The Panama Passageway: Using the PBDB to constrain the timing and extent of the The Great American Biotic Interchange

Callan Bentley
Northern Virginia Community College.
This activity is revised from a version by Ander Sundell (College of Western Idaho), who modified it from a version used by Tiffany Rivera (Westminster College), who modified it from an activity posted on the SERC site by Heather Wall (Syracuse University)
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Initial Publication Date: May 18, 2017 | Reviewed: December 10, 2020


Students learn how to use the online Paleobiology Database to map changes in the distribution of fossil vertebrates in the Americas through time. They will generate distribution maps for several key fossil groups and use these to estimate the timing of the development of the Isthmus of Panama (connecting North and South America).

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To be used in an introductory or intermediate undergraduate course, including (but not limited to) physical geology, historical geology, and paleontology.

Students can work as individuals or in pairs and class size can range from a small seminar (< 10 students) to a large lecture (> 100), as long as computer facilities are available.

Can be used with non-majors or majors from two or four year institutions. Each student or student pair will need access to a laptop or desktop computer connected to the internet, either running both Microsoft Word and an internet browser, or (if paper handouts are provided) simply running the internet browser.

This activity can be used in lecture, lab, or as a homework activity.

How much time is needed: 30-45 minutes total, depending on the level/breadth of discussion.

Skills and concepts that students must have mastered

Student should be able to:
- briefly describe the landscape changes that result from plate tectonic activity.
- describe the difference between terrestrial and marine organisms.
- outline the basic subdivisions of geologic time.

How the activity is situated in the course

It may be incorporated into a lesson on late Cenozoic tectonics. It could also serve equally well as a general case study of the role of tectonics in facilitating the migration (or isolation) of species.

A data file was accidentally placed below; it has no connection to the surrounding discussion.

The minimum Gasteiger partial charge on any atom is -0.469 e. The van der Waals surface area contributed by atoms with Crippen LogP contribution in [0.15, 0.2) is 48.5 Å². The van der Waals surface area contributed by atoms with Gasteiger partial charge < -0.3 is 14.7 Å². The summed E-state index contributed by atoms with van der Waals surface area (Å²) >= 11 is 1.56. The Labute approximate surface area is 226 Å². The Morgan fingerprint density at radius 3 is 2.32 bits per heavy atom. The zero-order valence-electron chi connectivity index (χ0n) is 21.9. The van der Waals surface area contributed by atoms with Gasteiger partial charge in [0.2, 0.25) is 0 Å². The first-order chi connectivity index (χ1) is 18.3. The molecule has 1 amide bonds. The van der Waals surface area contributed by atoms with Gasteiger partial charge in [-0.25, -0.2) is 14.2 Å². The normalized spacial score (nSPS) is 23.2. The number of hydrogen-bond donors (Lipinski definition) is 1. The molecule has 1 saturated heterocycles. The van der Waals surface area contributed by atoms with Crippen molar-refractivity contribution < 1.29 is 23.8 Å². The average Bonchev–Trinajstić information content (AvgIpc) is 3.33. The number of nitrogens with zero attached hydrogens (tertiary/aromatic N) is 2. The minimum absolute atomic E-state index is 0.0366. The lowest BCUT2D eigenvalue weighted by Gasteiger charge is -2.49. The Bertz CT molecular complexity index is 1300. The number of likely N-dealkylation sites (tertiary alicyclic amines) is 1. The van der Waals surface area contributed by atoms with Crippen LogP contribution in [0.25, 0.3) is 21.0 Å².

Content/concepts goals for this activity

  • Gain familiarity with terrestrial mammals of the Cenozoic.
  • Gain familiarity with geography of the Americas.
  • Gain familiarity with the leading hypothesis for the linkage of the Americas via the build-up of the Isthmus of Panama.

Higher order thinking skills goals for this activity

  • Interpret showing the distribution of perissodactyls and glyptodonts for four different epochs of the Cenozoic Era in terms of their tectonic implications.
  • Test their interpretation with a suite of other relevant fossil organisms.
  • Test their interpretation with a set of relevant paleogeographic maps.
  • Apply these techniques to other regions, times, and species, and use the PBDB to test these ideas (though not necessarily conclusively).

Other skills goals for this activity

  • Use the Paleobiology Database to generate maps showing the distribution of perissodactyls and glyptodonts for four different epochs of the Cenozoic Era.

Description of the activity/assignment

Students use computers to access the Paleobiology Database Navigator and Ron Blakey's paleogeographic maps (at "Deep Time Maps") to evaluate the timing of the buildup of the Isthmus of Panama (and the connection of the Americas). The activity requires a web browser, so students should be reminded to stay on task and only visit relevant websites. Googling images of the animals in question is fine (glyptodonts are very cool to contemplate, for instance), but no one should be checking Facebook. The instructor may wish to demonstrate how to narrow down the results in Navigator by taxon and time period - using examples not relevant to this activity's focus - Cretaceous and Tyrannosaurus, for instance. A tutorial is available online at .

Determining whether students have met the goals

Formative assessment: If conducted in class, the instructor should walk around and mix troubleshooting advice with informal observations of whether the relevant time periods and taxa are being investigated.

Summative assessment: The four maps with two genera each (separate during the Oligocene and Miocene, beginning to mix during the Pliocene, and on both continents during the Pleistocene) and the conclusion that the Isthmus of Panama formed during the Pliocene are key summative assessment points.

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